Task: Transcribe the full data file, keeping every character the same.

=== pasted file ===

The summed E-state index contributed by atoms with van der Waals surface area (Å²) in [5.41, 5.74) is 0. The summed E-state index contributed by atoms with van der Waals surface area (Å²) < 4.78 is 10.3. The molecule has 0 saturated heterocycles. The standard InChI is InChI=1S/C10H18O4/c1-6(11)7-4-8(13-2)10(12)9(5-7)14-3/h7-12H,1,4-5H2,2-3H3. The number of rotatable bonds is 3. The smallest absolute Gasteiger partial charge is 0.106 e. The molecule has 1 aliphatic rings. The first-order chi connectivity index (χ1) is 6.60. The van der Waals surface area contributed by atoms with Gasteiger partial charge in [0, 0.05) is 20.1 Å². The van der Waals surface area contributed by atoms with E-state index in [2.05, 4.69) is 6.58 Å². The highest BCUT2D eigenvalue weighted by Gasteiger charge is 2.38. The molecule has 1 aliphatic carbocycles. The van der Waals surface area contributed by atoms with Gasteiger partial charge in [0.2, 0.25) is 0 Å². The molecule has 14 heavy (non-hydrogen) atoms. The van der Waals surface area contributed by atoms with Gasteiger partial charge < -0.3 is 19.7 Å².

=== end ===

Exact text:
The summed E-state index contributed by atoms with van der Waals surface area (Å²) in [5.41, 5.74) is 0. The summed E-state index contributed by atoms with van der Waals surface area (Å²) < 4.78 is 10.3. The molecule has 0 saturated heterocycles. The standard InChI is InChI=1S/C10H18O4/c1-6(11)7-4-8(13-2)10(12)9(5-7)14-3/h7-12H,1,4-5H2,2-3H3. The number of rotatable bonds is 3. The smallest absolute Gasteiger partial charge is 0.106 e. The molecule has 1 aliphatic rings. The first-order chi connectivity index (χ1) is 6.60. The van der Waals surface area contributed by atoms with Gasteiger partial charge in [0, 0.05) is 20.1 Å². The van der Waals surface area contributed by atoms with E-state index in [2.05, 4.69) is 6.58 Å². The highest BCUT2D eigenvalue weighted by Gasteiger charge is 2.38. The molecule has 1 aliphatic carbocycles. The van der Waals surface area contributed by atoms with Gasteiger partial charge in [0.2, 0.25) is 0 Å². The molecule has 14 heavy (non-hydrogen) atoms. The van der Waals surface area contributed by atoms with Gasteiger partial charge < -0.3 is 19.7 Å².